In ye old days, the amount of air/fuel in the engine was determined by the carburettor.

Modern cars measure how much air is coming into the engine in a number of ways, and the Engine Control Unit uses this value to determine how long to open the Injector to add the right amount of fuel.

The two ways of measuring how much air is going into the engine is by using a Mass Airflow Sensor (MAF) or Manifold Absolute Pressure (MAP).

The Mass Airflow Sensor originally used on the Mitsubishi Galant that the engine came from uses the phenomenon of a Kármán Vortex Street – the principle that air flowing around a blunt object comes back together in “pulses” to create vortices – the faster the air is flowing, the more vortices are created in a given time interval. (Other vehicles use different types of MAF, which measure the air in different ways)

This is where we get to the second method for detecting how much air is in the engine – Manifold Absolute Pressure (MAP)

This method uses a pressure sensor in the manifold, and the engine speed to calculate how much air is in the engine.

Each of these methods also make use of an Intake Air Temperature sensor (air is more dense when it’s cold), and a barometric pressure sensor (air is thinner as you go higher) to calculate the amount of air more accurately.

On the original Galant, the MAF is placed very early in the inlet – immediately after the filter, and before the turbos. Given the space constraints of the Anglia compared to the Galant – there is not enough room to locate the filter and MAF and get the air pipework to each of the turbo inlets.

Therefore, some clever soul in New Zealand invented the MAP-ECU. This little magic box of tricks makes use of a MAP sensor and engine RPM, and will emulate the frequency output of the original MAF, so that the standard ECU is still getting the signal it expects.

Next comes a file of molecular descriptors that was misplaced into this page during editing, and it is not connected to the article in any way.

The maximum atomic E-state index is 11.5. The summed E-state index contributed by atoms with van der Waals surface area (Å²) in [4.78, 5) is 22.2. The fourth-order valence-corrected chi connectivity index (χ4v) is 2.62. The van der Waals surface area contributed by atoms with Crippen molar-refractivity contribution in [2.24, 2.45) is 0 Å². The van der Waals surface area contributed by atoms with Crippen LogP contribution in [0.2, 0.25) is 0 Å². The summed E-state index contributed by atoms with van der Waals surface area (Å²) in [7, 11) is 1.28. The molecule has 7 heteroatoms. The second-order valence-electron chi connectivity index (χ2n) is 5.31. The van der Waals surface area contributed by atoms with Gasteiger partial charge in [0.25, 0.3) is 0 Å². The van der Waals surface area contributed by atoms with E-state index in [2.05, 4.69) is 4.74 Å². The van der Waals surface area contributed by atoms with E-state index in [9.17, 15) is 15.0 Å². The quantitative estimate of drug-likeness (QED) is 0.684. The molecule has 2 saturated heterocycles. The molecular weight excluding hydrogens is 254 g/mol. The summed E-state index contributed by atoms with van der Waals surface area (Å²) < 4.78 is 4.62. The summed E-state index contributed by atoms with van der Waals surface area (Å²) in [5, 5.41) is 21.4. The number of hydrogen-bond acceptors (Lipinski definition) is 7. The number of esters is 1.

It can either be programmed from scratch with the correct values, or it can be run in “auto-learn” mode, where you will run the vehicle for a while with the original MAF still connected, and the MAP-ECU will learn what the standard MAF is outputting for the various pressure/RPM cells.

The problem I had with the engine not revving was that the MAP-ECU was not correctly configured for how I had wired it up. The original owner of the MAP-ECU had the RPM signal connected to the wire which had the pulses from all 6 spark plugs (so to get the correct RPM, you divide the number of pulses received by 6) – I had wired it to the signal for just 2 spark plugs – so as the engine revs increased, the MAP-ECU was not moving into the correct cell, and was not telling the standard ECU that there was more air going into the engine. Once I told the MAP-ECU to divide the number of pulses it’s seeing by 2, it was reading the correct RPM.

Cooling down

After managing to get the engine up and running last time, we had a small issue – any touch of the throttle would cause the engine to stall.

We didn’t run the engine much past what was shown in the previous video, as we had no way to cool the engine. So, we spent some time putting together a cooling system, which would allow us to run the engine for longer than a couple of minutes, and perform some troubleshooting.

With some pipework made from some large bore pipe, and a loop of pipe on the heater circuit, we hooked up an old Mini radiator we had sitting around, to be able to get some coolant into it.

We refilled the “petrol tank” with petrol, hooked up the battery again, and I hooked up my laptop to the engine ECU to run EvoScan, and to the MAP-ECU to run the MAP-CAL software.

Upon starting the car, we could see that the RPM within EvoScan was around 700rpm, but it was showing at just 200rpm in MAP-CAL. The MAP-ECU was previously attached to a 6A13TT engine, and in the configuration it had been set to “6 cylinder”. The RPM wiring had obviously been on the signal to the tacho in the dash, rather than how we’ve now wired it – direct into the signal from the ECU to one of the coils. Changing the MAP-ECU configuration to “2 cylinder” then showed the correct RPM – and instantly we were able to rev the car properly.

The MAP-ECU “mimicks” the Kármán Vortex Frequency given out by the standard MAF by utilising RPM, manifold absolute pressure and intake air temperature – with the RPM incorrectly set, it wasn’t moving out of the correct RPM/pressure cell and adjusting the VKF frequency output correctly – this was then not telling the standard ECU that the amount of air had changed (increased), so was not adjusting the fuelling correctly – hence the immediate stalling.